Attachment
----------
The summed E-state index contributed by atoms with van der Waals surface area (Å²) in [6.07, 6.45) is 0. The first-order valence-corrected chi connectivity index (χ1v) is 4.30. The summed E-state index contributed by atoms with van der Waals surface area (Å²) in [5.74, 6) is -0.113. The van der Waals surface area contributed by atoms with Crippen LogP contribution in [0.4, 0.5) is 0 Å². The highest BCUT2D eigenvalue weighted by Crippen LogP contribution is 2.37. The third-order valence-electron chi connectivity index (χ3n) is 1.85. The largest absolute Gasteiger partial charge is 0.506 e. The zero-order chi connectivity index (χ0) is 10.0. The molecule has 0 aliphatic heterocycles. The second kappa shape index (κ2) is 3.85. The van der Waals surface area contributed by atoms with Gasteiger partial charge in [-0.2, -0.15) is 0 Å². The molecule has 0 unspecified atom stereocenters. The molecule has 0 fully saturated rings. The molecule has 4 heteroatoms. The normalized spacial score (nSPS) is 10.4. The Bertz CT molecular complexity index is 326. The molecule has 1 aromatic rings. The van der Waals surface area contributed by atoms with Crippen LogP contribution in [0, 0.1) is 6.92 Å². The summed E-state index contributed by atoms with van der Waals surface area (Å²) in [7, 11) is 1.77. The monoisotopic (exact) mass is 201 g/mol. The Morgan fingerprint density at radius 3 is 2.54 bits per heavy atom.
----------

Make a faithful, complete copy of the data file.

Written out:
The summed E-state index contributed by atoms with van der Waals surface area (Å²) in [6.07, 6.45) is 0. The first-order valence-corrected chi connectivity index (χ1v) is 4.30. The summed E-state index contributed by atoms with van der Waals surface area (Å²) in [5.74, 6) is -0.113. The van der Waals surface area contributed by atoms with Crippen LogP contribution in [0.4, 0.5) is 0 Å². The highest BCUT2D eigenvalue weighted by Crippen LogP contribution is 2.37. The third-order valence-electron chi connectivity index (χ3n) is 1.85. The largest absolute Gasteiger partial charge is 0.506 e. The zero-order chi connectivity index (χ0) is 10.0. The molecule has 0 aliphatic heterocycles. The second kappa shape index (κ2) is 3.85. The van der Waals surface area contributed by atoms with Gasteiger partial charge in [-0.2, -0.15) is 0 Å². The molecule has 0 unspecified atom stereocenters. The molecule has 0 fully saturated rings. The molecule has 4 heteroatoms. The normalized spacial score (nSPS) is 10.4. The Bertz CT molecular complexity index is 326. The molecule has 1 aromatic rings. The van der Waals surface area contributed by atoms with Crippen LogP contribution in [0, 0.1) is 6.92 Å². The summed E-state index contributed by atoms with van der Waals surface area (Å²) in [7, 11) is 1.77. The monoisotopic (exact) mass is 201 g/mol. The Morgan fingerprint density at radius 3 is 2.54 bits per heavy atom.